Wednesday, November 12, 2008 8:57 AM
Is it strange for boys to play with dolls? Even for parents who generally shun gender stereotypes, the idea of a boy playing with his dolly seems slightly off. But why?
In a humorous essay for Mothering (subscription required), Joel Troxell struggles with his wife’s insistence on buying a doll for their one-year-old son Nathan. Though the doll is gender-neutral in shape and dress, Troxell feels the need to compensate for this “affront to his masculinity” by telling Nathan that the doll is actually an operative for the US military, and his neutral facial expression means he’s impervious to fear or pain.
Nathan quickly grows tired of the doll, much to his dad’s secret delight. A few months later, however, Nathan’s mom is back at it, looking for bigger and better dolls. Troxell’s “daydreams of Nathan going first round in the NFL draft [are] replaced by disturbing images of him walking across the stage at graduation, sucking his thumb and carrying his doll.”
The author finds that doll play is still associated with outdated gender roles in his mind. He thinks of playing with dolls as childcare practice for girls (a.k.a. future moms and wives), and toy weapons as encouraging boys to develop the hunting skills they’d need to provide for their families.
Eventually, Troxell learns the benefits of boys with dolls: They teach compassion, sensitivity, and responsibility, as well as a practical knowledge of things like holding and feeding a baby. So in reality, Troxell’s wife points out, giving a boy a doll is giving him practice as a good father and a good person who is ready to care for others.
To the kid, his dolly may later be a source of future embarrassment, much like those ubiquitous naked-in-the-tub pictures. But if the values imbued through playing with a “girl’s toy” hold up, he’ll likely have grown to be well-adjusted enough not to care.
Mothering’s archives include another great essay (free) on a mom’s quest for a doll for her son.
Image courtesy of Savannah Grandfather, licensed under Creative Commons.
Friday, July 11, 2008 3:57 PM
For mothers (and fathers) who want more out of a parenting magazine than five ways to feed your child vegetables, the Mother explores natural parenting from pre-birth into adult life. Seeking to create a holistic lifestyle for your children, yourself as a parent, and your larger community, the UK-based magazine is anything but conventional.
The July-August 2008 issue includes “The Activist Parent,” by Dr. Richard House, which emphasizes the importance of finding “ ‘personal power’ to stand up for one’s truth” and details the defining features a parent who embraces that ideal. An “activist parent” is informed and honest and often participates in some form of “principled non-compliance,” such as refusing to subject his or her children to standardized testing, among other avant-garde attributes.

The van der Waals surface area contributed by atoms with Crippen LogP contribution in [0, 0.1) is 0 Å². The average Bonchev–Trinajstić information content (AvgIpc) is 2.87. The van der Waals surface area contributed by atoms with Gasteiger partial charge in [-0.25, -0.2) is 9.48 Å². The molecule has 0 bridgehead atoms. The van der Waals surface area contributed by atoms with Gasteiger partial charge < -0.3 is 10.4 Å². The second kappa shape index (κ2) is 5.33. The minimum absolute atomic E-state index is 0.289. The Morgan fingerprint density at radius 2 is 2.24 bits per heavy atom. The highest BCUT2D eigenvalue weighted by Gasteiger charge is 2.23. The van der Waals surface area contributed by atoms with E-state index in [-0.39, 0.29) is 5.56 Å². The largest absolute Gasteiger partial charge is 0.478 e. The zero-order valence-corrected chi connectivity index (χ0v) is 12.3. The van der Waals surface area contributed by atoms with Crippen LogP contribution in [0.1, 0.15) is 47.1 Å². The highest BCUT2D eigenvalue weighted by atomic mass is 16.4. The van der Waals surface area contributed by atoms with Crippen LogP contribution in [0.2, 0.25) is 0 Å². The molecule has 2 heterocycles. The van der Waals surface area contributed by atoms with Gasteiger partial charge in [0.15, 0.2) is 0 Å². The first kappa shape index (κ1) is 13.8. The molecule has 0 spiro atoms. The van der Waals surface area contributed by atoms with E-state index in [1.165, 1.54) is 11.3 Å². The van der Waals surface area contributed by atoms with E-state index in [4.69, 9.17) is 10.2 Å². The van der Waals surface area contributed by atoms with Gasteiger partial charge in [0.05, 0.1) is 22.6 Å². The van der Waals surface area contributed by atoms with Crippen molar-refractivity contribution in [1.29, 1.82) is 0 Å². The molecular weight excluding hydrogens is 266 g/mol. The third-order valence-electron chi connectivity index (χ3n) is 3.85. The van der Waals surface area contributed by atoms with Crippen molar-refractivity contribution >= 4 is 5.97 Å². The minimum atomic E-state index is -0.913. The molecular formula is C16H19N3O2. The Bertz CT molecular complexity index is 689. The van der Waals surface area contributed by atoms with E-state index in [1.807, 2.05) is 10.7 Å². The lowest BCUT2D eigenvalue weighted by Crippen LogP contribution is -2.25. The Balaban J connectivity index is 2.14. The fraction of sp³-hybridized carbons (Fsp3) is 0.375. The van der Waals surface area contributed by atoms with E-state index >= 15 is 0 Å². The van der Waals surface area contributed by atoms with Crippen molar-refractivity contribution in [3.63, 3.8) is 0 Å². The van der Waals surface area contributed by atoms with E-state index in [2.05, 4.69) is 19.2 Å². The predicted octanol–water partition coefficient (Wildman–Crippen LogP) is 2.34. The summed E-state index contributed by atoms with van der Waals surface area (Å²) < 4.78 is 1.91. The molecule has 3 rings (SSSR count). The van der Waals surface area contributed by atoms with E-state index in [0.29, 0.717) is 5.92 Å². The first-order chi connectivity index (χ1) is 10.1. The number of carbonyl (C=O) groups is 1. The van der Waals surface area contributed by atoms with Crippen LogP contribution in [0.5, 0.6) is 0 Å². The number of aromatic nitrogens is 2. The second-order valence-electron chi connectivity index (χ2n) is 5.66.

In the same issue, an article by Anton Saxon shows how to turn your city into a Transition Town. A movement founded by environmentalist Rob Hopkins, the Transition Town concept examines how a community can self-organize to decrease the effects of global warming and meet the challenges of peak oil.
If, however, you would like to know how to get your child to eat his or her greens, the Mother is not without its share of practical parenting information. In it, you can find delicious vegan recipes and suggestions for protecting your children from sun damage the nontoxic way.
Tuesday, February 26, 2008 3:03 PM
Muslim mom and blogger who writes anonymously under the name Muslim Hedonist left behind her hijab and her polygamous husband, but not her faith. On her blog, she contemplates what it means to become a self-seeking Muslim:
To be sure, identity questions are probably best dealt with way before anyone has kids–say, in first year university, with a group of equally wide-eyed first-year students over pizza and beer.
But for those of who went straight from high school into conservative Islam, first year university didn’t offer us a chance to explore such questions.
Recently she mulled over a conversation with her pre-teen daughter about female genital mutilation, sparked by a Somali contestant on America’s Next Top Model. She wondered what to call the practice, how to explain its purpose, and how girls living in a sex-saturated world could still find the clitoris a mystery.
How do I explain this so that she can understand?
I’m not going to repeat any sanitized Muslim excuses–that it’s sunna (the practice of the Prophet), or that it’s supposedly cleaner, or that it’s just a cultural thing that some people happen to do, or that some people think that it will keep girls from having sex before they get married.
“They cut off the clitoris so that a woman won’t enjoy sex,” I answer.
“Eww,” my pre-teen daughter responds, and goes off to watch TV with her sister.